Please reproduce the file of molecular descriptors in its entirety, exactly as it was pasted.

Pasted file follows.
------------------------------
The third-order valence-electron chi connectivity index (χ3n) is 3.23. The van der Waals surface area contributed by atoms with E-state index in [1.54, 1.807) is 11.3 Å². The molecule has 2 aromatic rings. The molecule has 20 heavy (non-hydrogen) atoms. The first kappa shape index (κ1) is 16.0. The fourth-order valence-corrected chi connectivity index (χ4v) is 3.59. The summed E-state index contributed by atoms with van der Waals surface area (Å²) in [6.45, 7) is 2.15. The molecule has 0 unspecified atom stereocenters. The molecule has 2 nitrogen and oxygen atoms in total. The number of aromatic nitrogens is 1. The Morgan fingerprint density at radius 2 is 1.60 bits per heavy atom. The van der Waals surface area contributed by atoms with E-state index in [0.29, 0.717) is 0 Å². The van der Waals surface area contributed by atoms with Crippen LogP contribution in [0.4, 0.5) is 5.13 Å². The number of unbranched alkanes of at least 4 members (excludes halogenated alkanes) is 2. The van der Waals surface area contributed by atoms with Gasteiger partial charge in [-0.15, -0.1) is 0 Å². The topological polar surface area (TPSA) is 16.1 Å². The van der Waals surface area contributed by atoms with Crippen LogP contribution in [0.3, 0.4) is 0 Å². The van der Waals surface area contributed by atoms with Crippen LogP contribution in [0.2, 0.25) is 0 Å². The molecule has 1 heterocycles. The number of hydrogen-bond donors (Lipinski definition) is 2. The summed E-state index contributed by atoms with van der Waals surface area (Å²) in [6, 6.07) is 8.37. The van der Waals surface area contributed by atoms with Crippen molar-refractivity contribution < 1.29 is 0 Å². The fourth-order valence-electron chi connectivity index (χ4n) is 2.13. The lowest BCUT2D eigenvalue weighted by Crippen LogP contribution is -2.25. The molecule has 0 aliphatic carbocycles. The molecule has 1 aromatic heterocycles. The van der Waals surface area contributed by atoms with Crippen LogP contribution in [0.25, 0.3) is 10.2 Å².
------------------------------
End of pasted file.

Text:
The third-order valence-electron chi connectivity index (χ3n) is 3.23. The van der Waals surface area contributed by atoms with E-state index in [1.54, 1.807) is 11.3 Å². The molecule has 2 aromatic rings. The molecule has 20 heavy (non-hydrogen) atoms. The first kappa shape index (κ1) is 16.0. The fourth-order valence-corrected chi connectivity index (χ4v) is 3.59. The summed E-state index contributed by atoms with van der Waals surface area (Å²) in [6.45, 7) is 2.15. The molecule has 0 unspecified atom stereocenters. The molecule has 2 nitrogen and oxygen atoms in total. The number of aromatic nitrogens is 1. The Morgan fingerprint density at radius 2 is 1.60 bits per heavy atom. The van der Waals surface area contributed by atoms with E-state index in [0.29, 0.717) is 0 Å². The van der Waals surface area contributed by atoms with Crippen LogP contribution in [0.4, 0.5) is 5.13 Å². The number of unbranched alkanes of at least 4 members (excludes halogenated alkanes) is 2. The van der Waals surface area contributed by atoms with Gasteiger partial charge in [-0.15, -0.1) is 0 Å². The topological polar surface area (TPSA) is 16.1 Å². The van der Waals surface area contributed by atoms with Crippen LogP contribution in [0.3, 0.4) is 0 Å². The van der Waals surface area contributed by atoms with Crippen LogP contribution in [0.2, 0.25) is 0 Å². The molecule has 1 heterocycles. The number of hydrogen-bond donors (Lipinski definition) is 2. The summed E-state index contributed by atoms with van der Waals surface area (Å²) in [6, 6.07) is 8.37. The van der Waals surface area contributed by atoms with Crippen molar-refractivity contribution < 1.29 is 0 Å². The fourth-order valence-electron chi connectivity index (χ4n) is 2.13. The lowest BCUT2D eigenvalue weighted by Crippen LogP contribution is -2.25. The molecule has 0 aliphatic carbocycles. The molecule has 1 aromatic heterocycles. The van der Waals surface area contributed by atoms with Crippen LogP contribution in [0.25, 0.3) is 10.2 Å².